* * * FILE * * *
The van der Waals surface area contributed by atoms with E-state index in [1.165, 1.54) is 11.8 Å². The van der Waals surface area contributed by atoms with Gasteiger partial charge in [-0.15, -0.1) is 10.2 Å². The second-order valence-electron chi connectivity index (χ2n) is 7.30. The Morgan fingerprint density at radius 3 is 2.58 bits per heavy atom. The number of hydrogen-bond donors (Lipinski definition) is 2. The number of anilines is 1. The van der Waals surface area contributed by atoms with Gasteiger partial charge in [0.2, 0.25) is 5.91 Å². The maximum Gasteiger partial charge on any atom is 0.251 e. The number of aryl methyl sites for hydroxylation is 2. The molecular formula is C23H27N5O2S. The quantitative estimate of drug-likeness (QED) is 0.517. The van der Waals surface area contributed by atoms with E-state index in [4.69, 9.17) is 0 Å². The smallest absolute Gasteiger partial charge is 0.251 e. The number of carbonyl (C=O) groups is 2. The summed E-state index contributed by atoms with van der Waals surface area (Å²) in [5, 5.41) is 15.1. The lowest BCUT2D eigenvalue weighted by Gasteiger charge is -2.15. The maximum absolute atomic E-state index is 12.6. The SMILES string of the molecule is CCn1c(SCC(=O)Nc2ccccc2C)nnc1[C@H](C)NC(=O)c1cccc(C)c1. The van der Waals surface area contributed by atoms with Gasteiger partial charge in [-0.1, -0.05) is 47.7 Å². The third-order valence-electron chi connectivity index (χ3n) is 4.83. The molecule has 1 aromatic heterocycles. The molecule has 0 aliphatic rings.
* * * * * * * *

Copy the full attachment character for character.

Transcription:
The van der Waals surface area contributed by atoms with E-state index in [1.165, 1.54) is 11.8 Å². The van der Waals surface area contributed by atoms with Gasteiger partial charge in [-0.15, -0.1) is 10.2 Å². The second-order valence-electron chi connectivity index (χ2n) is 7.30. The Morgan fingerprint density at radius 3 is 2.58 bits per heavy atom. The number of hydrogen-bond donors (Lipinski definition) is 2. The number of anilines is 1. The van der Waals surface area contributed by atoms with Gasteiger partial charge in [0.2, 0.25) is 5.91 Å². The maximum Gasteiger partial charge on any atom is 0.251 e. The number of aryl methyl sites for hydroxylation is 2. The molecular formula is C23H27N5O2S. The quantitative estimate of drug-likeness (QED) is 0.517. The van der Waals surface area contributed by atoms with E-state index in [4.69, 9.17) is 0 Å². The smallest absolute Gasteiger partial charge is 0.251 e. The number of carbonyl (C=O) groups is 2. The summed E-state index contributed by atoms with van der Waals surface area (Å²) in [5, 5.41) is 15.1. The lowest BCUT2D eigenvalue weighted by Gasteiger charge is -2.15. The maximum absolute atomic E-state index is 12.6. The SMILES string of the molecule is CCn1c(SCC(=O)Nc2ccccc2C)nnc1[C@H](C)NC(=O)c1cccc(C)c1. The van der Waals surface area contributed by atoms with Gasteiger partial charge in [-0.1, -0.05) is 47.7 Å². The third-order valence-electron chi connectivity index (χ3n) is 4.83. The molecule has 1 aromatic heterocycles. The molecule has 0 aliphatic rings.